Discovering Street Art in Bogota, Colombia

Bogota’s vibrant street art is a ‘must see’ on many travellers’ bucket list when visiting Colombia. A varied urban art scene has emerged since the decriminalisation of the practice in 2011. I took the popular Bogota graffiti walking tour to see the highlights.

Bogota Street Art
An indigenous woman by Colombian Street Artist, Carlos Trilleras.

Standing by the statue of Simon Bolivar in Parque de Los Periodistas, I felt uncertain of what to expect of the next few hours. I’d arrived in Colombia late the previous evening and signed up for the Bogota Graffiti tour on a whim in the hope of seeing as much as possible in my short visit to the city. The sky was looking stormy, and the square seemed like a grey, concrete desert with graffiti tags scrawled around the statue. There didn’t seem to be anyone else around, and I started to wonder if the tour was real.

Just as I was about to skulk back to my hostel for some hammock time, the enthusiasm of Aussie tour guide, Christian, burst onto a nearby pavement. A swarm of gringos gathered and within moments introductions had been made and a lively atmosphere ensued. The grey clouds of my weary brain had parted and made way for the anticipation of the hours ahead.

Despite being a backpackers’ haven in Bogota, La Candelaria can seem a little unappealing and even intimidating at first glance. However, this well-established tour offers an ideal way for solo travellers to get their bearings when first arriving in the city. Plus, discovering more about a place via it’s street art can give a unique insight into the local culture.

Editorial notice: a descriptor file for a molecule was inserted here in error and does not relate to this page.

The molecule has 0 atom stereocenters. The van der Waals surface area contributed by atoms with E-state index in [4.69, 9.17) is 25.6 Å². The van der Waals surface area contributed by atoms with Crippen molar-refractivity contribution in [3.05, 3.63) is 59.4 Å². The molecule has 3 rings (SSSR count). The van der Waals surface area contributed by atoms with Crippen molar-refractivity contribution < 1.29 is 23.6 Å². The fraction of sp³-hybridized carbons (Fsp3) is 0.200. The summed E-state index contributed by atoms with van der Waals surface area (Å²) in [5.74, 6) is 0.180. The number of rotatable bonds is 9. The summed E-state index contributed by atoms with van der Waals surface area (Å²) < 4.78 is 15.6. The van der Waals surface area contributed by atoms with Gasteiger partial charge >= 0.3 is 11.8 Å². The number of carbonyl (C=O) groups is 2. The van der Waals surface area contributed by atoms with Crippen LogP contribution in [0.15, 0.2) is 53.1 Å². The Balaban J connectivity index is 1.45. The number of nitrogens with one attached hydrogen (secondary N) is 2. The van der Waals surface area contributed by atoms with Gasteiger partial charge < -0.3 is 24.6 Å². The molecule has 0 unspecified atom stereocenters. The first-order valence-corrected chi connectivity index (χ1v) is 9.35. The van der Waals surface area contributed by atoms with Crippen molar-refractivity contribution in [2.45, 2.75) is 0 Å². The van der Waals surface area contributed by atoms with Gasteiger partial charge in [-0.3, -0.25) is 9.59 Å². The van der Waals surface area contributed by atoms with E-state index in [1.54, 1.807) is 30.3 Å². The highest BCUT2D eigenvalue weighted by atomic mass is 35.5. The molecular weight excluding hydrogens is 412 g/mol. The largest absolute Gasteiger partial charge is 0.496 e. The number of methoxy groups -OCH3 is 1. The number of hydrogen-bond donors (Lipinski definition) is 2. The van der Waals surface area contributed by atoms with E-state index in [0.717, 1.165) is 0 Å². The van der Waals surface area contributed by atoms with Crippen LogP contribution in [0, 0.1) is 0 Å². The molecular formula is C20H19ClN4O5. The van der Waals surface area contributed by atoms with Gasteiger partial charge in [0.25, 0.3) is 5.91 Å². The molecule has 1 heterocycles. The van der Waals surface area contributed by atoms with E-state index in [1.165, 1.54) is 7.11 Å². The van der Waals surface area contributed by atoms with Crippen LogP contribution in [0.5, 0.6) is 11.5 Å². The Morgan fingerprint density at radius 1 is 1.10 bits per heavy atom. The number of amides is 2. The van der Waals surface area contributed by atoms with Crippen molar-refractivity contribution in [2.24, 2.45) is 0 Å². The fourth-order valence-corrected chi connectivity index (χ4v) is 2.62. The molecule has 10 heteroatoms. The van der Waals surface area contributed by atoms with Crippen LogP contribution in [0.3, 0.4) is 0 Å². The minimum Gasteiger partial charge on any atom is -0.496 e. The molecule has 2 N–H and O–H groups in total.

Chris is a resident street artist and his passion for the work in Bogota is clear as he shows us around. During the two and a half hours, I learnt about the history of the city, the politics and the lifestyle of the locals, as well as filling my memory card with colourful images.

In 2011, police shot dead a 16-year-old street artist in Bogota. Outrage amongst the artists and locals fuelled a series of protests, which prompted City Hall to decriminalise street art. This put an end to a historical conflict between police and the artists.  Bogota’s vibrant urban art scene has since grown, attracting artists from around the world.

Legalisation means artists can create huge, intricate pieces of work without fear of getting moved on or arrested. They no longer need to paint in the middle of the night, and can work openly during the day. Shop fronts are adorned with wild animals, passageways embellished with sculpted characters and previously grey walls are alive with colour. It’s become a huge part of the city’s identity.

Here’s a taster of what you can expect…


Bogota Street art mask
Masks with different patterns and colours are found on walls throughout La Candelaria.
Bogota street art toucan
Look closely to see flashes of colour with these tropical bird sculptures
Bogota Street Art Scarlet Maccaw
The distinctive halo circle shows these sculptures are created by the same artist.
Bogota Street Art Ronzo
Sculpture by London Street Artist, Ronzo.
Bogota street art sculpture
Don’t forget to look up when in Bogota to be sure not to miss these sculptures